Desalination is often considered as an important option for augmenting Arizona’s water supply. WRRC Director Sharon Megdal has recently been consulted for news stories from NPR and ABC regarding desalination projects.
APW AmeriCorps Spotlight: Juliana Perez
My name is Juliana, and I am one of four AmeriCorps Water Educators in Tucson working with Arizona Project WET (APW). So much happened in our first few weeks on the job. We all jumped right into the action. As water educators, we are tasked with teaching students from 4th grade all the way through high school through APW’s different programs. During the first month, in addition to learning about water and how to lead the lessons through training and seminars, we also had firsthand teaching experiences.
As I have recently learned, the state of Arizona requires that 4th graders learn about groundwater, the water cycle, water conservation, and watersheds. What’s cool about our curriculum is that the setting and lesson can vary from class to class. We mainly teach our groundwater lesson by visiting the students in classrooms. All other lessons are usually done during a field trip to the Sweetwater Wetlands, where we rotate through each of the remaining lessons—watershed, water cycle, and water conservation.
We were able to accomplish something really neat recently by taking part in the Marana Water Festival. We gave the same four-lesson curriculum in a group-by-group rotation, but on a much larger scale. The festival took place in a park located in Marana, where more than 40 volunteers came to help. With this large of a space and so many volunteers, we were able to work with approximately 40 classes all in one day. Taking part in this festival was truly fun and an amazing experience. I look forward to all the water festivals, class visits, and other events to come.
We still have AmeriCorps positions available in all four of our counties—Maricopa, Pinal, Coconino, and Pima. If you or someone you know is interested in serving as a Water Educator in Arizona, visit linktr.ee/azprojectwet to learn more and apply!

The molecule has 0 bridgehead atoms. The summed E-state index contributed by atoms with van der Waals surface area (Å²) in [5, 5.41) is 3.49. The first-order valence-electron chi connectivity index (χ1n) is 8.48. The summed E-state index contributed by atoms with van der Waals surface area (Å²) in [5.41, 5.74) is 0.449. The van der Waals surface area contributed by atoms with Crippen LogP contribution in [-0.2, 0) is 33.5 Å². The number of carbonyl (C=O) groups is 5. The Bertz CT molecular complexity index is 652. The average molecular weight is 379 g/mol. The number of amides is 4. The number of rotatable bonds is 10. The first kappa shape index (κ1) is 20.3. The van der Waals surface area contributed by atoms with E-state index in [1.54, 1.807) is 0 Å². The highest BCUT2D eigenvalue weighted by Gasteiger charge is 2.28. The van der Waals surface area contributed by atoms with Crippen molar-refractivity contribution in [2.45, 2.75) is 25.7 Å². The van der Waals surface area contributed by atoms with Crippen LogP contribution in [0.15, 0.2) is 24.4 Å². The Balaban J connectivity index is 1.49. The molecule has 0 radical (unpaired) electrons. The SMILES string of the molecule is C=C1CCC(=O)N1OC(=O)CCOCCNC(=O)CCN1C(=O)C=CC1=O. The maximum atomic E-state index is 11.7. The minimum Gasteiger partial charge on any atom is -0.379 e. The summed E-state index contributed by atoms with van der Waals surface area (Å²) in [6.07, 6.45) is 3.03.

On Thursday, October 20, the WRRC will host a discussion panel for the documentary Thirst for Justice. The film follows Sanders, Arizona, and Flint, Michigan residents in their efforts to ensure clean, safe drinking water for their communities. The WRRC is holding this special event to coincide with Imagine a Day Without Water, a national day of action to support communities lacking access to clean water.
On Wednesday, September 28, Central Arizona Project (CAP) representatives hosted a roundtable for state water users to discuss the proposed CAP conservation incentive program. Earlier this year, the CAP board said they would “work with stakeholders to develop a conservation incentive program that is consistent with [CAP] legal authority.” This roundtable provided an opportunity for stakeholders to share ideas and provide information so CAP can develop an effective program.
The Arizona Hydrological Society held their 34th Annual Symposium from September 14–16. In their keynote addresses
WRRC post-doctoral researcher Valerisa Gaddy has been selected as an MIT Solve Fellow for 2022-2023. Her tech-based solution, "IRRIGaTE: Irrigation Resources Reaching Indigenous Growers and Tribal Entities” addresses the difficulties of science and policy communication between Tribal farmers and non-tribal policymakers through a multimedia platform.
The Arizona Republic newspaper last Sunday drew on a recent report about plumbing poverty for a feature article on the subject. The report, co-authored by Kings College London professor and UArizona alum Katie Meehan, looked in depth at urban plumbing poverty in the United States. Meehan received her PhD from the UArizona Department of Geography and Development in 2010 and began her study of plumbing poverty while in Arizona.